Metabolic Syndrome is Associated with Increased Severity of Diabetic Retinopathy
|Anand CR1, Sandeep Saxena1*, Khushboo Srivastav1, Poonam Kishore1, Shashi K Bhaskar1, Arvind Misra2, Shankar M Natu3,
Abbas A Mahdi4 and Vinay K Khanna5
|1Department of Ophthalmology, King George’s Medical University, Lucknow, India|
|2Department of Medicine, King George’s Medical University, Lucknow, India|
|3Department of Pathology, King George’s Medical University, Lucknow, India|
|4Department of Biochemistry, King George’s Medical University, Lucknow, India|
|5Indian Institute of Toxicology and Research, Lucknow, India|
|Corresponding Author :||Sandeep Saxena
Department of Ophthalmology
King George’s Medical University
Lucknow, 226003, India
E-mail: [email protected]
|Received March 23, 2014; Accepted April 26, 2014; Published May 03, 2014|
|Citation: Anand CR, Saxena S, Srivastav K, Kishore P, Bhaskar SK, et al. (2014) Metabolic Syndrome is Associated with Increased Severity of Diabetic Retinopathy. J Metabolic Synd 3:145. doi:10.4172/2167-0943.1000145|
|Copyright: © 2014 Anand CR, et al. This is an open-access article distributed under the terms of the Creative Commons Attribution License, which permits unrestricted use, distribution, and reproduction in any medium, provided the original author and source are credited.|
Purpose: To study the association of metabolic syndrome with severity of diabetic retinopathy.
Materials and method: Seventy-one consecutive cases of type 2 diabetes mellitus of more than 10 years duration aged 38 to 82 years were included. Metabolic syndrome was identified as per American Heart Association- National Cholesterol Education Programme Adult Treatment Panel III (AHA-NCEP ATP III) criteria. All the cases were assessed for log MAR visual acuity, intraocular pressure (IOP) and seven field fundus photography. The photographs were scored for 16 diabetic lesions. A single severity level (identical to the ETDRS Interim Scale) was calculated for each eye by using the Vanderbilt Classification System. Data was analysed using paired t-test.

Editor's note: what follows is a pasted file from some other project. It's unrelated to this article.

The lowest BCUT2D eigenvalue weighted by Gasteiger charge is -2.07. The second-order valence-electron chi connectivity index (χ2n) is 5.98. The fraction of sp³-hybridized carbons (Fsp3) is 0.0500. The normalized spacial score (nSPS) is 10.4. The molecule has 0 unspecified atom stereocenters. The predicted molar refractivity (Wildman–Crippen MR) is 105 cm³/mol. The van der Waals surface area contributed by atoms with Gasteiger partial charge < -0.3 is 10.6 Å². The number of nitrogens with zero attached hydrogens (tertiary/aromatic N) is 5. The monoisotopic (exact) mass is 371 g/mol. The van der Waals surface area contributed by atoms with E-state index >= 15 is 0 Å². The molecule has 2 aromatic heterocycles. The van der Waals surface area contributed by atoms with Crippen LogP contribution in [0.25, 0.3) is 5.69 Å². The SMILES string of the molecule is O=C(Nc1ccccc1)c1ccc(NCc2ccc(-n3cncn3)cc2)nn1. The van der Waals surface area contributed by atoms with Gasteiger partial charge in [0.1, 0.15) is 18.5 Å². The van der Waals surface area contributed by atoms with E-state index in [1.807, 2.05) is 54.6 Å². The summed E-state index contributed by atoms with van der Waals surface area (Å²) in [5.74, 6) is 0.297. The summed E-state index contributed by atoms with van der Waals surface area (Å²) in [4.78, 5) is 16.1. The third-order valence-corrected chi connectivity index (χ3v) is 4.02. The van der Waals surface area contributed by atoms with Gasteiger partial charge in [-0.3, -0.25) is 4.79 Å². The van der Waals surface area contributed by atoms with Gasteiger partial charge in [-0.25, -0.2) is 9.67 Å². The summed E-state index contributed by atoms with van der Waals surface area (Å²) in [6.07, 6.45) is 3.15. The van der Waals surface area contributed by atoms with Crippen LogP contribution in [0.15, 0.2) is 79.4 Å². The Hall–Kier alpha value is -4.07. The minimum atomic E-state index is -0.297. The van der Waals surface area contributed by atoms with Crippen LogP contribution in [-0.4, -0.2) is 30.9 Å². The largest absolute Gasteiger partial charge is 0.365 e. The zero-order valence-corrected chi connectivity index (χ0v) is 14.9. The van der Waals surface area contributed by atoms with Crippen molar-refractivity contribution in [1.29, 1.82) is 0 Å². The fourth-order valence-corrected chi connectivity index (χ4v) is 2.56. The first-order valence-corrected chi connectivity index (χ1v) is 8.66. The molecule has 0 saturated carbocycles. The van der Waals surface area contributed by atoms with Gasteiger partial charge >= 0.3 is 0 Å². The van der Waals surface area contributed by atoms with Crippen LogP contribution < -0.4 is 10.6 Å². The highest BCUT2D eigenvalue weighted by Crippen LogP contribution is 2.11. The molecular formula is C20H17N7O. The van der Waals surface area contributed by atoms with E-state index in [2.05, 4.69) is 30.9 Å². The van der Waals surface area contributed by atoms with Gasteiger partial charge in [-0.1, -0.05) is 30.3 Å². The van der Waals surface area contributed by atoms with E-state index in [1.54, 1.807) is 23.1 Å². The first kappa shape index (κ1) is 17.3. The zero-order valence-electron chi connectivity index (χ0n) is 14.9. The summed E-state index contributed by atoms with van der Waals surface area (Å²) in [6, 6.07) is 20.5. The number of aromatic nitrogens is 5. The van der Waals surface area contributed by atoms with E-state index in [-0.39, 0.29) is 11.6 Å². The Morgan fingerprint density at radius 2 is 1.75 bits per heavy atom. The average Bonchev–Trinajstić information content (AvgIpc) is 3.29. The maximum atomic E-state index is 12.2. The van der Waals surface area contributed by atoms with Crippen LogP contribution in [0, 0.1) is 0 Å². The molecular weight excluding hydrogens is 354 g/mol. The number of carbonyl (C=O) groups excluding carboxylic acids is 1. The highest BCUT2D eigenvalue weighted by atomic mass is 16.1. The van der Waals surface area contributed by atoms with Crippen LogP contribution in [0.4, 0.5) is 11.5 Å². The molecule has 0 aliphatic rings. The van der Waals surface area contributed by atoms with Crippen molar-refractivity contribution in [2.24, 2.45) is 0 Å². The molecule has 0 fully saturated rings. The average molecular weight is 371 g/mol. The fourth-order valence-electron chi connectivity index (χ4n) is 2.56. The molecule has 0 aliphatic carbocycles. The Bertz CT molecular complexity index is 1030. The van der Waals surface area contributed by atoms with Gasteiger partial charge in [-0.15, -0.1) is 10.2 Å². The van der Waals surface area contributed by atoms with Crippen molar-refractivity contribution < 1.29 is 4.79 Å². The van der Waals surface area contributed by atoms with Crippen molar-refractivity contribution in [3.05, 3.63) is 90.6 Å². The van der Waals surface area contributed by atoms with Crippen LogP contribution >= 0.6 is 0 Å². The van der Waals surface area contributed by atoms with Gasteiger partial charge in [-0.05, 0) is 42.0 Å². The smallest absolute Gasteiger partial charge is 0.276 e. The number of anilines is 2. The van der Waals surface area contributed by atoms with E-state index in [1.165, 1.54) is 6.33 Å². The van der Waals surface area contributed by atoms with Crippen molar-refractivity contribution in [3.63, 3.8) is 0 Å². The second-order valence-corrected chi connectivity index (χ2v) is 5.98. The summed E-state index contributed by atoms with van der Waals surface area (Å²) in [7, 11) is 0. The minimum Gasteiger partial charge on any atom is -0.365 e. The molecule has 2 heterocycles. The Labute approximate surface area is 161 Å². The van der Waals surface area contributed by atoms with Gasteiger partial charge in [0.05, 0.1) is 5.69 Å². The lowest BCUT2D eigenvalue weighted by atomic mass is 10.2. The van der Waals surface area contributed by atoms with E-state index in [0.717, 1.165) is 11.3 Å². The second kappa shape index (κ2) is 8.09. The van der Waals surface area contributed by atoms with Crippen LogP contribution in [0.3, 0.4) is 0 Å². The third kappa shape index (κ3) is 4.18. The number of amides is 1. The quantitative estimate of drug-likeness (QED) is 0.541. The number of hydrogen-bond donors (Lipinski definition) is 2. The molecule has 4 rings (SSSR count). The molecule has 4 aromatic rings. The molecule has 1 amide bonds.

Results: Of the 71 cases, 47 cases fulfilled at least 3 of the ATP III criteria for metabolic syndrome. Among the cases of metabolic syndrome, 18 cases fulfilled 3 criteria, 28 cases fulfilled 4 criteria and 1 case fulfilled all the 5 criteria. The analyses of the mean Vanderbilt score for severity of retinopathy showed significantly higher score (more severe retinopathy) in cases of metabolic syndrome (p<0.001). Higher IOP was observed in cases of metabolic syndrome (p<0.001). LogMAR visual acuity deteriorated (p<0.01), severity of retinopathy and intraocular pressure increased (p<0.001, p<0.001, respectively) with an increase in the number of components of metabolic syndrome. Triglyceride levels showed positive correlation with severity of retinopathy (p<0.001) and IOP (p<0.001). High density lipoprotein (HDL) levels also showed positive correlation with vision (p<0.001), severity of retinopathy (p<0.001) and IOP (p<0.001).
Conclusion: Metabolic syndrome is significantly associated with increased severity of diabetic retinopathy, decreased visual acuity and increased IOP.